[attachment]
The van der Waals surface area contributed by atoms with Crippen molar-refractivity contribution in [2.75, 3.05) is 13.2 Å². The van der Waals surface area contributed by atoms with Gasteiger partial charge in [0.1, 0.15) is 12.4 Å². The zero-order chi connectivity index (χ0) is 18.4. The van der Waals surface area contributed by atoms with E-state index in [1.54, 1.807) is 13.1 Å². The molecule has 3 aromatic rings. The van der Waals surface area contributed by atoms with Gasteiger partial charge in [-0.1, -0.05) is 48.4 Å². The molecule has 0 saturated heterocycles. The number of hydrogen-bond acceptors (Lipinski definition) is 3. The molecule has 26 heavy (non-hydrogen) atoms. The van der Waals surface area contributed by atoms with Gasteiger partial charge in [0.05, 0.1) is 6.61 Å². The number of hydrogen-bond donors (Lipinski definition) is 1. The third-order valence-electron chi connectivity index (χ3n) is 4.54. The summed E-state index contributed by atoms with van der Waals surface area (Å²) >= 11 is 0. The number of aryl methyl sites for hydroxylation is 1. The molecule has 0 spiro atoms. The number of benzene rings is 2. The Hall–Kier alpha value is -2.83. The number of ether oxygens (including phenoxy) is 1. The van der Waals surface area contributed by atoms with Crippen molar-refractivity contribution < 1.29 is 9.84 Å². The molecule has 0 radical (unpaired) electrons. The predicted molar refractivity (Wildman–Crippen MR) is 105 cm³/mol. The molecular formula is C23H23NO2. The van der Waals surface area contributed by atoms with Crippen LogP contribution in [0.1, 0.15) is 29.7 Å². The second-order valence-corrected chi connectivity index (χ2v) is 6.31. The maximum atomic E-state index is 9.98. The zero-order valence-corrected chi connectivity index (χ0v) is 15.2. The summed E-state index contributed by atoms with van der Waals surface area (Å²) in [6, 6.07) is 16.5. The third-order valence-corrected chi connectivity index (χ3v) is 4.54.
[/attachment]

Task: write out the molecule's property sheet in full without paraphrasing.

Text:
The van der Waals surface area contributed by atoms with Crippen molar-refractivity contribution in [2.75, 3.05) is 13.2 Å². The van der Waals surface area contributed by atoms with Gasteiger partial charge in [0.1, 0.15) is 12.4 Å². The zero-order chi connectivity index (χ0) is 18.4. The van der Waals surface area contributed by atoms with E-state index in [1.54, 1.807) is 13.1 Å². The molecule has 3 aromatic rings. The van der Waals surface area contributed by atoms with Gasteiger partial charge in [-0.1, -0.05) is 48.4 Å². The molecule has 0 saturated heterocycles. The number of hydrogen-bond acceptors (Lipinski definition) is 3. The molecule has 26 heavy (non-hydrogen) atoms. The van der Waals surface area contributed by atoms with Gasteiger partial charge in [0.05, 0.1) is 6.61 Å². The number of hydrogen-bond donors (Lipinski definition) is 1. The third-order valence-electron chi connectivity index (χ3n) is 4.54. The summed E-state index contributed by atoms with van der Waals surface area (Å²) >= 11 is 0. The number of aryl methyl sites for hydroxylation is 1. The molecule has 0 spiro atoms. The number of benzene rings is 2. The Hall–Kier alpha value is -2.83. The number of ether oxygens (including phenoxy) is 1. The van der Waals surface area contributed by atoms with Crippen molar-refractivity contribution < 1.29 is 9.84 Å². The molecule has 0 radical (unpaired) electrons. The predicted molar refractivity (Wildman–Crippen MR) is 105 cm³/mol. The molecular formula is C23H23NO2. The van der Waals surface area contributed by atoms with Crippen LogP contribution in [0.1, 0.15) is 29.7 Å². The second-order valence-corrected chi connectivity index (χ2v) is 6.31. The maximum atomic E-state index is 9.98. The zero-order valence-corrected chi connectivity index (χ0v) is 15.2. The summed E-state index contributed by atoms with van der Waals surface area (Å²) in [6, 6.07) is 16.5. The third-order valence-corrected chi connectivity index (χ3v) is 4.54.